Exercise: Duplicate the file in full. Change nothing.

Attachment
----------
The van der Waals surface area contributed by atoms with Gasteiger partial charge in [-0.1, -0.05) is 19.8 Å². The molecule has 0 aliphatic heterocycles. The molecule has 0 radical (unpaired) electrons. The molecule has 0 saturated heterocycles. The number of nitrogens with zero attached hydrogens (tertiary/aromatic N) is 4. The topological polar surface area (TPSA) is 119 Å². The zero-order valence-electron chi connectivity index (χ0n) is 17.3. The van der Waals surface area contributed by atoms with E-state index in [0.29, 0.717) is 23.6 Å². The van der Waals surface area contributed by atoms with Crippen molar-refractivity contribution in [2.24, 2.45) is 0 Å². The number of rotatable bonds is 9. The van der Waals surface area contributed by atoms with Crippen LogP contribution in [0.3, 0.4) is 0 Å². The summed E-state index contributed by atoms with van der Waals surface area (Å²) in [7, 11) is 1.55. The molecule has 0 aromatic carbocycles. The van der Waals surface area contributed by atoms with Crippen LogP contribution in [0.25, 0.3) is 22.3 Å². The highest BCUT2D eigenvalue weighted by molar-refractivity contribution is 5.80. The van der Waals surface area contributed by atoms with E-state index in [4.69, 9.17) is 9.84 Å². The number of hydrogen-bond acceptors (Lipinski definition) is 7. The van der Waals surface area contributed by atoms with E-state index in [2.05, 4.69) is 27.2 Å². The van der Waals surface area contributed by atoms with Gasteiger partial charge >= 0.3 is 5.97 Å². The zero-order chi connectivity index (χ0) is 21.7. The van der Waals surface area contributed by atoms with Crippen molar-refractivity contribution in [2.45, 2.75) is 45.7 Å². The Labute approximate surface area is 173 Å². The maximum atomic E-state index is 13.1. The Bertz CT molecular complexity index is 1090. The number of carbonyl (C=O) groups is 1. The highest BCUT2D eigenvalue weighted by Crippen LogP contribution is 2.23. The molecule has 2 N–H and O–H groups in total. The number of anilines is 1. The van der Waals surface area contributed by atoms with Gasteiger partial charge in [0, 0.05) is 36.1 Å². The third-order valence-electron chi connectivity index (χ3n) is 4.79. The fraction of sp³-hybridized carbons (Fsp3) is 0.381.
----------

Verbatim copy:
The van der Waals surface area contributed by atoms with Gasteiger partial charge in [-0.1, -0.05) is 19.8 Å². The molecule has 0 aliphatic heterocycles. The molecule has 0 radical (unpaired) electrons. The molecule has 0 saturated heterocycles. The number of nitrogens with zero attached hydrogens (tertiary/aromatic N) is 4. The topological polar surface area (TPSA) is 119 Å². The zero-order valence-electron chi connectivity index (χ0n) is 17.3. The van der Waals surface area contributed by atoms with E-state index in [0.29, 0.717) is 23.6 Å². The van der Waals surface area contributed by atoms with Crippen molar-refractivity contribution in [2.24, 2.45) is 0 Å². The number of rotatable bonds is 9. The van der Waals surface area contributed by atoms with Crippen LogP contribution in [0.3, 0.4) is 0 Å². The summed E-state index contributed by atoms with van der Waals surface area (Å²) in [7, 11) is 1.55. The molecule has 0 aromatic carbocycles. The van der Waals surface area contributed by atoms with Crippen LogP contribution in [0.25, 0.3) is 22.3 Å². The highest BCUT2D eigenvalue weighted by molar-refractivity contribution is 5.80. The van der Waals surface area contributed by atoms with E-state index in [4.69, 9.17) is 9.84 Å². The number of hydrogen-bond acceptors (Lipinski definition) is 7. The van der Waals surface area contributed by atoms with E-state index in [2.05, 4.69) is 27.2 Å². The van der Waals surface area contributed by atoms with Gasteiger partial charge >= 0.3 is 5.97 Å². The zero-order chi connectivity index (χ0) is 21.7. The van der Waals surface area contributed by atoms with Crippen molar-refractivity contribution in [2.45, 2.75) is 45.7 Å². The Labute approximate surface area is 173 Å². The maximum atomic E-state index is 13.1. The Bertz CT molecular complexity index is 1090. The number of carbonyl (C=O) groups is 1. The highest BCUT2D eigenvalue weighted by Crippen LogP contribution is 2.23. The molecule has 2 N–H and O–H groups in total. The number of anilines is 1. The van der Waals surface area contributed by atoms with Gasteiger partial charge in [0, 0.05) is 36.1 Å². The third-order valence-electron chi connectivity index (χ3n) is 4.79. The fraction of sp³-hybridized carbons (Fsp3) is 0.381.